As with anything, the most important thing to consider when determining if you should invest in a conference app is your attendees/target audience. Are they using apps frequently? Will they download an app just for your conference? If the answer is anything “probably” or greater, an app could be a great fit for you.
The other thing to consider is how you will incentivize people to download the app. Is there some information that you can house only on the app that they cannot access elsewhere? Will you offer a prize to someone at random who downloads the app? Can they score deals on next year’s registration if they use the app? It’s often valuable to have a strong “why” when trying to encourage download.
And the big question is: budget. Apps are not inexpensive. They are costly – both from a monetary and a time-management standpoint. How can you partner with another organization or a sponsor to make it more affordable? Is there an organization you can perhaps “lease” the use of an app from?
At The St. Cloud Area Convention and Visitors Bureau, we have the Visit Greater St. Cloud app (available for download here) that houses events, things to do, restaurant ideas, deals and more. We also offer the use of our app to clients that qualify – for free. You can include transportation information, hotel block information, agendas, social media info, and more all in your own custom section of the app, and it’s only accessible to your attendees. Plus, we do all of the app management, from design to upload to the technical side – which saves you time and money in the long run. Ask the CVB or destination you are working with if they offer something similar, because it could make the possibility of an app more realistic for you.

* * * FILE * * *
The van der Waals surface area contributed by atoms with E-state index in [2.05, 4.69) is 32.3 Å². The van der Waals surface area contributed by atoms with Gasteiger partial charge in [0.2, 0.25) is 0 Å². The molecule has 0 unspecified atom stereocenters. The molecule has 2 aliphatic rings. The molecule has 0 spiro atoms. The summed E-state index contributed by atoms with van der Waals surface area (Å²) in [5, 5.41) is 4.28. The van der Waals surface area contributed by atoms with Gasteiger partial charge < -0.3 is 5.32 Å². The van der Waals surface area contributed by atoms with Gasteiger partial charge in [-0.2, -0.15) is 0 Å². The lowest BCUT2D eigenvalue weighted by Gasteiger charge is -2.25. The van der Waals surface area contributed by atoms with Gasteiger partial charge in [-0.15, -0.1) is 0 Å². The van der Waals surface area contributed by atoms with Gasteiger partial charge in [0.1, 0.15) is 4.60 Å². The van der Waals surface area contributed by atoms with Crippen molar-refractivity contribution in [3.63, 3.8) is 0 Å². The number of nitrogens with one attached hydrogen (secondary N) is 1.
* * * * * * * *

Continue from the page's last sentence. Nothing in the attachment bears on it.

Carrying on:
Call me, maybe?
Mobile is no longer a fancy ideal that “we’ll get to if we have time.” It’s a necessity, and if your conference is not considering the mobile implications of everything you’re doing, you’re missing out on a large opportunity to engage your attendees and make sure their experience is unforgettable. If you have any questions about mobile websites, social media, conference apps or anything else, feel free to reach out to the team at Visit Greater St. Cloud. We will be waiting by our phones for your call! (or text) (or email) (or social media mention) (you get the picture).